Everyone that I’m aware of who played Oblivion had either a love or hate relationship with it. For me, it was love. I spent hundreds of hours combing over the vast landscapes of Tamriel, delving into hidden dungeons, completing quests, and unloading millions of arrows into my enemies. That’s not to say it didn’t have problems, however. Dungeon environments were frequently recycled, there were plenty of bugs, third-person combat was wonky at the best of times, magic management was awkward, and much of the environment lacked variety or any specific points of interest. If you enjoyed Oblivion, then Knights of the Nine is for you, but it’s not going to change your mind if you didn’t.
The Knights quest begins when the chapel in the seaside city of Anvil is attacked. After sending your character to investigate the wreckage, which includes runes written in blood, you’ll encounter a prophet who fills you in on the situation. Apparently, strange enemies are laying siege to the chapel led by an ancient sorcerer-king, and if someone doesn’t act, the world will be at risk! It’s up to you to save Tamriel from this menace by restoring the Knights of the Nine to their former glory and locating all of the Crusader Relics! It’s typical fantasy cliché and it doesn’t develop much of an arc, but there’s no doubt that it is the perfect quest if you play a knight or paladin style character. The whole game is reminiscent of classic knight myths of history like the story of the quest for the Holy Grail. Many characters join your cause, and some can help you in fights or provide you with information. Unfortunately, they’re all about as interesting as planks of wood, and it’s unlikely you’d care much if they were left in the depths of a dungeon forever. In other words, they’re on par with the rest of the characters of the Oblivion world. Actually, due to a bug, I accidentally did leave one behind in a dungeon. Never saw the poor guy again.
Luckily, the gameplay is far superior to the story; it’s definitely the highlight of this DLC. It starts off weakly, but improves the further you play. The initial quest sees your character trekking across the countryside in search of a shrine for each god. You get a basic map to help you find them, but there’s no fast travelling there, so it can take quite some time to locate them. If you do not yet own a horse, this is the perfect quest to buy one for. Most of the other tasks of the game involve exploring ruins for ancient weapons and armour that make up the set you can see in the screenshots to the right. The dungeons use the same recycled rooms as other Oblivion caves and ruins, but there are a few puzzles thrown in for variety. One memorable challenge has you collect a couple of scattered clues to figure out the order to press a set of switches. The included puzzles are quite simple, especially compared to other games, but they’re a nice change for The Elder Scrolls and aid in creating unique dungeons.
As you may expect, collecting each relic involves a test. Some of these are simply clearing a dungeon, but most are a little more unique. In the quest to get the Crusader Boots, for example, you’ll have to respect the local wildlife to appease a Daedra who knows the location where the armour rests. Another has you “test your faith” and cross a bottomless abyss. If you get to this point, don’t do what I did and think along the lines of Indiana Jones and the Last Crusade. Walking blindly across the gap will just see you fall to your death. My favourite, though, was the side-story involved with recovering the gauntlets. After they’d been used to kill a man inside a chapel many years ago they’d fallen to the ground and a magic had made them impossible to move. Now they sat in a cob-webbed corner of the chapel as a sort of weird tourist attraction. Trust me, picking them up will be no easy task!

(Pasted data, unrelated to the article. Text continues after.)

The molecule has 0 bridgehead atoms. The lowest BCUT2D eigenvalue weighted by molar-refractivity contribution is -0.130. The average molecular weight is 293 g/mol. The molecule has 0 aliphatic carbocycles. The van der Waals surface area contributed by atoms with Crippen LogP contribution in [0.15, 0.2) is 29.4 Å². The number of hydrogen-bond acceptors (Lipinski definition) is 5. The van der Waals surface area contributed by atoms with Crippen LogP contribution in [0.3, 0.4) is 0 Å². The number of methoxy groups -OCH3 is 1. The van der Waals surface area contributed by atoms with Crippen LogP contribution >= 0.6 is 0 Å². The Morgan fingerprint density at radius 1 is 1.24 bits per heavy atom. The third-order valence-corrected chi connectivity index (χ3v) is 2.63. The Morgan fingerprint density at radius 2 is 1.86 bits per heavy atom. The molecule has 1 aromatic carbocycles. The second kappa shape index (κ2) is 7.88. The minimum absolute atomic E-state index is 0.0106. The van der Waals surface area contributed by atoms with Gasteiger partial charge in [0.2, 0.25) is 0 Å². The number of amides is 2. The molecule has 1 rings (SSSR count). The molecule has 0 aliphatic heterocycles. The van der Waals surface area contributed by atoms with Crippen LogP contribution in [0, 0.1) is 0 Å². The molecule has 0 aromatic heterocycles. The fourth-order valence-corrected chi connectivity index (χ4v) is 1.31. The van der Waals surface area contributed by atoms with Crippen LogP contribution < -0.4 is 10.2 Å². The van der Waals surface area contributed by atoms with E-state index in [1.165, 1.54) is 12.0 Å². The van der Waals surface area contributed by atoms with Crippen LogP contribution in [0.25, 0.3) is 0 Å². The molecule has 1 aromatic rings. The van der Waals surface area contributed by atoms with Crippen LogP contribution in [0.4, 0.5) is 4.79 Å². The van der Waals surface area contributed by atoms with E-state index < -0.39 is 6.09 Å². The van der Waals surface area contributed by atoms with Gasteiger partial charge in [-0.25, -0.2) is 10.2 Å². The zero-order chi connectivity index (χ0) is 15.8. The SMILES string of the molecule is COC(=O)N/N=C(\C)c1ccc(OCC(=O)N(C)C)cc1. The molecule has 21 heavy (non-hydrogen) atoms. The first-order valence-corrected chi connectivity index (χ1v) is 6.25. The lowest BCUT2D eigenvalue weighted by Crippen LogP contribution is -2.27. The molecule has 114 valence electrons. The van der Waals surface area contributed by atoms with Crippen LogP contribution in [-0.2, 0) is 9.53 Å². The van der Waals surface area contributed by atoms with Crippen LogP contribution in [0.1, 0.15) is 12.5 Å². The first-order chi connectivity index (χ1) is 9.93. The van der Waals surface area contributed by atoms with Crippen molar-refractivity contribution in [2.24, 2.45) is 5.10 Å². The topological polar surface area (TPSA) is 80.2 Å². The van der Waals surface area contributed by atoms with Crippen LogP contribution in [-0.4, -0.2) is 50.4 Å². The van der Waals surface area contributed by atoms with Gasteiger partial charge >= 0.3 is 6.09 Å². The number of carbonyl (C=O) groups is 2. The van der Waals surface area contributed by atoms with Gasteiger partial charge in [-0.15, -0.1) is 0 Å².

The armour set will either be light or heavy depending on which of these skills are highest for your character. This means even an unarmoured mage or a lightly armoured assassin can still wear and use the Knights of the Nine equipment fairly effectively, which is a nice little bonus. Once it is all assembled you can head to the final dungeon and take on the boss. This one proves to be a little more interesting and includes some fun cut-scenes, a two-phase final battle, and all the knights you’ve recruited along the way get to come and fight with you. It’s not going to rock your world, but it’s a fitting end to the saga.
As you may expect, Knights of the Nine simply adds content. It doesn’t modify graphics, add very much music, or change core gameplay mechanics. If Oblivion didn’t suit your fancy in the past, then Knights of the Nine is highly unlikely to change that. However, if you did enjoy the game and you’re looking for some extra content, then this DLC might be the right choice. It’s definitely best suited for knight-style characters, but there’s fun to be had for all. At only around 5-10 hours in length, you may find it a little short, so if you can nab it at a discount, then go for it. Paying full price is a little bit tougher to justify.